Recent games are often linear stories, loaded with artistic media, pretending to be free-to-roam games. Given the linear game sequence, it _doesn't pay to make some parts really difficult_, because it would close off the remainder of the game, spoiling the satisfaction. I used to develop small games: usually procedural, without story, where the difficulty just keeps going up, no end! While my approach challenged every player, and offered replayability, it wouldn't result in the type of 'formula' game that gets published nowadays.

Comment: Propose API having anonymous ID hashes? (Score 1) 219

by MessyBlob (#33978542) Attached to: Why Facebook Won't Stop Invading Your Privacy
I'm late to the party, but would the following work? A new apps API which publishes session-based hashes for user IDs and query results. The app-processed results are then passed back through Facebook API to be published. It won't answer all concerns, but it would allow a class of 'non-identifying' apps to thrive. Slashdotters might find a clever way of finding repeating patterns to identify users and linking through to known clusters, but it should be better than the 'open access' that apps currently enjoy just to function.

Comment: Charge user, prosecute pirate; leave others alone! (Score 1) 255

by MessyBlob (#33589480) Attached to: UK ISPs To Pay 25% of Copyright Enforcement Costs
It assumes that all Internet users are pirates: not so! Is this a statistical "taxation at the point of use", which assumes that the population has pirates in it, so we charge the population for use? I don't understand how the entertainment companies can justify the many ways they are taking money, other than direct payment for consumption. Solution (perhaps impractical, but ethical) is to charge users, and prosecute pirates.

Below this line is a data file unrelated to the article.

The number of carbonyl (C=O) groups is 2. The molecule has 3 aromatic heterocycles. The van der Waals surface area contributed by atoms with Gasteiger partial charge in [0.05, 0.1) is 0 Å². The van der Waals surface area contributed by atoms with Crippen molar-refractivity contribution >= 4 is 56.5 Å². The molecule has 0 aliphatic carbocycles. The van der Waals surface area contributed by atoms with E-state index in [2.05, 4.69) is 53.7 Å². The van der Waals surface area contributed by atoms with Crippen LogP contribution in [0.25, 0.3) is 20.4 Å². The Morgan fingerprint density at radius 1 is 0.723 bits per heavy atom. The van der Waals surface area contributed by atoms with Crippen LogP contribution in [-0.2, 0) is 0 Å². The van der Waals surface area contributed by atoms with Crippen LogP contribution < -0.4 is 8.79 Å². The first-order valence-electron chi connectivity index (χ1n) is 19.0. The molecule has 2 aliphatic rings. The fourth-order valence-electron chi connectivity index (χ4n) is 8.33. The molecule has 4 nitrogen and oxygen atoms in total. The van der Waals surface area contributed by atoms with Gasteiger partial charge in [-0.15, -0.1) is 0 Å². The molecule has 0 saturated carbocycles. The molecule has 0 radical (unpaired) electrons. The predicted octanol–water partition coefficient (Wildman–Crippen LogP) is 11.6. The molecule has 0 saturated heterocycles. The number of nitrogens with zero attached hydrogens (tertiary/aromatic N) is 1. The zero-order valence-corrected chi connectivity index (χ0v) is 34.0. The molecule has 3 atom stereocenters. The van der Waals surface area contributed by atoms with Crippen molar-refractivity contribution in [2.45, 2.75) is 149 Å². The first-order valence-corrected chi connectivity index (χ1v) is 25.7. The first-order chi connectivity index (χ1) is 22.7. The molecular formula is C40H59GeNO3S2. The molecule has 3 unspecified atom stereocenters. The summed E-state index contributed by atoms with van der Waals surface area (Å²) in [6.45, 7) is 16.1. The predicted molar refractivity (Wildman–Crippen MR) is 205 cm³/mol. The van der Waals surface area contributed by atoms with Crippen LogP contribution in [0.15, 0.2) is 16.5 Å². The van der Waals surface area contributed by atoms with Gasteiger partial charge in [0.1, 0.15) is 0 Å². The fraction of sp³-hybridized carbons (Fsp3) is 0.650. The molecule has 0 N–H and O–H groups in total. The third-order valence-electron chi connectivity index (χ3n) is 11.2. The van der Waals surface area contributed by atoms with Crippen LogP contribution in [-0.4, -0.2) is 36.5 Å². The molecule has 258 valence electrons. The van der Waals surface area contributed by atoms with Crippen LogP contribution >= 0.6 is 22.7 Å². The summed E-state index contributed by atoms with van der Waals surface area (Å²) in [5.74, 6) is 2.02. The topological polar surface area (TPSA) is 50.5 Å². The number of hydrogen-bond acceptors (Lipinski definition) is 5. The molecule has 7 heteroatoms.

Comment: Better security: Give users an admin account too (Score 1) 145

by MessyBlob (#33464304) Attached to: Facebook To Add Remote Logout
Any anti-bot/spammer/crook system has to work at a level that is not the same as the regular session. On joining a system, you should be able to set up a separate user/password that acts as admin for your account, and the admin account is used to control access. During regular use, you use your regular account, which means that there is less probability of having your credentials stolen, and less probability of having your admin account hacked. If your regular account is hacked, then disable the regular account; the admin account can then be used to unlock it.

Comment: Yes, and No... [Re:Shutter speed] (Score 1) 209

by MessyBlob (#33459838) Attached to: Canon Develops 8 X 8 Inch Digital CMOS Sensor
An SLR shutter doesn't expose the whole frame at the same instant: It's like a scanning line running down the frame, so if your gap (between the separately-controlled curtains) is small enough, you can have _any_ shutter speed you want - just don't expect the whole frame to be recording the same instant in time. Also, you don't need to put the shutter immediately in front of the film/sensor plate (but it helps give a clear image).